John Oliver, the host of Last Week Tonight with John Oliver, recently did a segment on the basics of cryptocurrency and blockchain. It is becoming more and more popular as time goes on, but still people have a hard time understanding the concept. As Oliver appropriately puts it, it is “everything you don’t understand about money combined with everything you don’t understand about computers.” Yet that doesn’t stop people from investing. They see stories all over about people investing a couple hundred dollars and now those people are millionaires. They see cryptocurrency as a “get rich quick” scheme. John states that people are “feeling driven to invest in Bitcoin due to FOMO, or fear of missing out.”
After throwing shade at different people, as he so cleverly does in all of his shows, Oliver delves into the intricacies of cryptocurrency and attempts to explain it so that laypeople can have a better grasp of what it all means.
Bitcoin is a decentralized, digital currency, but what exactly does that entail? Essentially, it is a “virtual, worldwide currency that can be transferred with little to no fees, and is an open source that cannot be controlled by the government” or any single entity, allowing users financial freedom. Another common question is how does Bitcoin have any value? Simply put, because people agree that it has value! It works the same way as if you want to sell a computer. You need to sell it to someone who wants to buy it from you. Oliver offers the example of Beanie Babies that are being sold for thousands of dollars on Etsy. Why is being sold for that much? Because the seller believes that someone will buy it for that much. The value of anything is marked by the last transaction, whatever price at which the buyer and seller had decided to meet.
Cryptocurrencies are backed by a blockchain technology which allows for the program to be decentralized and have no central server, creating a very secure way to store and send money. The term “blockchain” has become a very trendy word as Bitcoin and other cryptocurrencies have gained popularity. Oliver points out that Reuters has published a study showing that by simply adding the word “blockchain” to one’s company name, it can increase said company’s stock by more than 3 times its previous price.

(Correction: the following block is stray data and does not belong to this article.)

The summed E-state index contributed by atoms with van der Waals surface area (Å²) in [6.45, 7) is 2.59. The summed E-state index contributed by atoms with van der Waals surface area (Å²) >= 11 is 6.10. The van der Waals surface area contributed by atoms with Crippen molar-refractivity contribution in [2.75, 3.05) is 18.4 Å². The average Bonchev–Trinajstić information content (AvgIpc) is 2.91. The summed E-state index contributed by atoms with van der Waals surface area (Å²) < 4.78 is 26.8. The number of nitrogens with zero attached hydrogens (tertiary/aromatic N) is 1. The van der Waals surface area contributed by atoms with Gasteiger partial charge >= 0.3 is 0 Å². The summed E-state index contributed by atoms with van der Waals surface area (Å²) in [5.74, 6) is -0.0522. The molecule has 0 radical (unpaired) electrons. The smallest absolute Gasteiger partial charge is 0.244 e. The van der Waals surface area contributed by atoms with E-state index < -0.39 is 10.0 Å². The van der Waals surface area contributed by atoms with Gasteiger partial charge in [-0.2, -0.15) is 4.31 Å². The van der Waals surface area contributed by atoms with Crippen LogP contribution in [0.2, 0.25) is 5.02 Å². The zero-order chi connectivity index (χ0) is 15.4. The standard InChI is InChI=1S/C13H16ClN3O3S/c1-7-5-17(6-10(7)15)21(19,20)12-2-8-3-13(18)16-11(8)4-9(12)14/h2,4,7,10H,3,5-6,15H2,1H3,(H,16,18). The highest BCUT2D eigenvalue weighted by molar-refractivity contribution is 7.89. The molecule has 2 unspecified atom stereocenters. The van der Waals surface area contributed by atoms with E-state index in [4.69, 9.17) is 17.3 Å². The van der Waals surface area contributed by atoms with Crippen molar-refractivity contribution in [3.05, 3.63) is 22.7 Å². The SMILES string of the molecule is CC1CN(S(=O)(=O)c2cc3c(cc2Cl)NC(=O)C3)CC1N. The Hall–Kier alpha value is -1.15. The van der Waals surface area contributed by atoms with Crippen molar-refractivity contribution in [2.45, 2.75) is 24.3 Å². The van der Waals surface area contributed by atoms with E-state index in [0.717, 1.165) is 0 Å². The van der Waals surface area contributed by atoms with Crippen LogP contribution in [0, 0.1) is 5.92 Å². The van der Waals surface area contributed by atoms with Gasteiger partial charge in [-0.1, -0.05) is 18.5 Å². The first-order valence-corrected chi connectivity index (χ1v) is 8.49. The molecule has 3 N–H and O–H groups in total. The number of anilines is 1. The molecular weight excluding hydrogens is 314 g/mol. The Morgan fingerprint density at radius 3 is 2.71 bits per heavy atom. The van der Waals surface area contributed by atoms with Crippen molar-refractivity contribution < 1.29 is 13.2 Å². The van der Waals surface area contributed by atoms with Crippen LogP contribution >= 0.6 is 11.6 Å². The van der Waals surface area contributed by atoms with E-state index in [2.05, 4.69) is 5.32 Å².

Virtually anyone is able to create their own cryptocurrency, and many startup companies have resorted to this route actually rather than sell stock in order to raise money. They offer what is called tokens that investors can later exchange to redeem the service that the startup will eventually provide. These are called initial-coin-offerings, or ICOs. Over $6 billion was raised through ICOs alone in the year 2017.
One company in particular, block.one, raised over $1 billion in 9 months with the hopes of building a blockchain platform in the future called EOS, as a result of investors buying ICOs, despite the Wall Street Journal claiming that block.one was a “software startup that doesn’t plan to sell any software” and the company was selling tokens with “no purpose.” EOS is a prime example of people buying simply as a result of FOMO.
Oliver ends his segment with a warning to those interested in invest in Bitcoin or the likes of it, to be cautious and to do diligent research into the coin you are looking into investing, because it is too easy to just go where the focus is. And for everyone else out there, “don’t worry if you still don’t understand it; most people don’t.”